The argument goes that content users can be trusted to donate to content developers via PayPal or Patreon, so it's unnecessary to put that content behind a paywall.
This is one of the more curious arguments, for two reasons:
First, this argument is usually presented as though a donations system would be a compromise between the current system, and the proposed system. In fact, there is already a donations system in place on the Nexus and it has been in place since before the paid mods system was introduced in 2015. The fact that so many opponents of paid content seem to be oblivious to the existing donation system is clear evidence they have never made a donation.
Second, no matter how good a content item is, the number of people who donate will be negligible. Skyrim mod “The Forgotten City” drew critical acclaim from IGN, PC Gamer, and Kotaku, was the first mod in history to win a national Writers’ Guild award, and was described by Skyrim Mods Weekly as one of the best Skyrim mods of all time, and yet fewer than 0.01% of users donated. In other words, continuing with the current “donation system” simply means that, in practice, over 99.99% of people would access the content for free.
5. Developers who want to monetize their content are just greedy.
The argument goes that content developers who previously worked for free are being greedy in seeking to monetize their work.
By way of background, in the “modding community” there are two groups of people:
- Content developers, a small group of people who create content in their spare time; and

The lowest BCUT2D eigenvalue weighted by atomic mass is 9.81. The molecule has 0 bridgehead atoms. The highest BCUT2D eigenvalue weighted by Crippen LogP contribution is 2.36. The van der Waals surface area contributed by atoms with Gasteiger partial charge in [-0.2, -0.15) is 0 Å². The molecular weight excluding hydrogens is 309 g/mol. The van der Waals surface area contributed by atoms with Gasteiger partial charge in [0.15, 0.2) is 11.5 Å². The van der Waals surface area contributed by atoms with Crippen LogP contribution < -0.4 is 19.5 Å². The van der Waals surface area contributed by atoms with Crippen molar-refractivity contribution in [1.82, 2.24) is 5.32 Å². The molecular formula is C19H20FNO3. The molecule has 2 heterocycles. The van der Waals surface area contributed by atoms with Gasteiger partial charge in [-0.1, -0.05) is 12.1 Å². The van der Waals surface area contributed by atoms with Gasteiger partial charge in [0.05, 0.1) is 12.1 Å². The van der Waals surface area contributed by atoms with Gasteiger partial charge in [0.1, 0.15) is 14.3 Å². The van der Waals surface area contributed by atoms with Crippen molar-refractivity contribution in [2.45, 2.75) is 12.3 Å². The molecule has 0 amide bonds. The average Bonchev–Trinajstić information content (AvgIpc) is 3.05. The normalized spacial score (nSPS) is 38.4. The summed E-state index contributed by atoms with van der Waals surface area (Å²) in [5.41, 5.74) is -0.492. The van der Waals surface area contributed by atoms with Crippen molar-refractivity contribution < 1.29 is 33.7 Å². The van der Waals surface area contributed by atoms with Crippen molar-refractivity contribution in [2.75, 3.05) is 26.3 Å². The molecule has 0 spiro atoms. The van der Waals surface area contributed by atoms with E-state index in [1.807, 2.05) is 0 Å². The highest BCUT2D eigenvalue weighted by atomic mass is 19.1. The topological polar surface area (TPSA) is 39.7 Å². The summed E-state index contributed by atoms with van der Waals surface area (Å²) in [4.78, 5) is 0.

- Content users, a large group of people who use the content of others but create no content.
An example of the relationship between those two groups is as follows: Of the 1.1 million people who downloaded the award-winning, critically acclaimed Skyrim mod, The Forgotten City, as of June 2017:
- Fewer than 5% of players “endorsed” or rated it;
- Fewer than 0.5% left a comment; and
- Fewer than 0.01% made a donation.
Hence, the idea that it is content developers here who are "greedy", and not those content users, who seek to deny content developers the opportunity to generate income from their largely thankless work, is a curious one.
In many cases, high-quality content takes hundreds or thousands of hours to create, as in the case of Wyrmstooth (2000 hours) and The Forgotten City (1700 hours). As above, this time has a monetary value. Allowing content developers to set a price for their work would give them a chance to recover some or all of the time/money they invested in their content. Further, it would allow them to pay the talented artists who contribute to their work, such as composers and voice actors.
6. Bethesda is just being greedy.
The argument goes that Content Club is a cash grab by Bethesda, which is just trying to make a profit from the work of other people, without creating anything new.
On the other hand, Bethesda is a company which exists for the purpose of making a profit. It is arguably reasonable for Bethesda to charge for additional content where it has invested heavily in the creation of that content by providing development tools, a platform for sharing content (which involves software engineers and servers and admin staff), paying staff to curate and test content, and developers to make that content.
7. Some people will steal content made by others and sell it as their own.
The argument goes that some developers will abuse the new system by selling content made by other developers.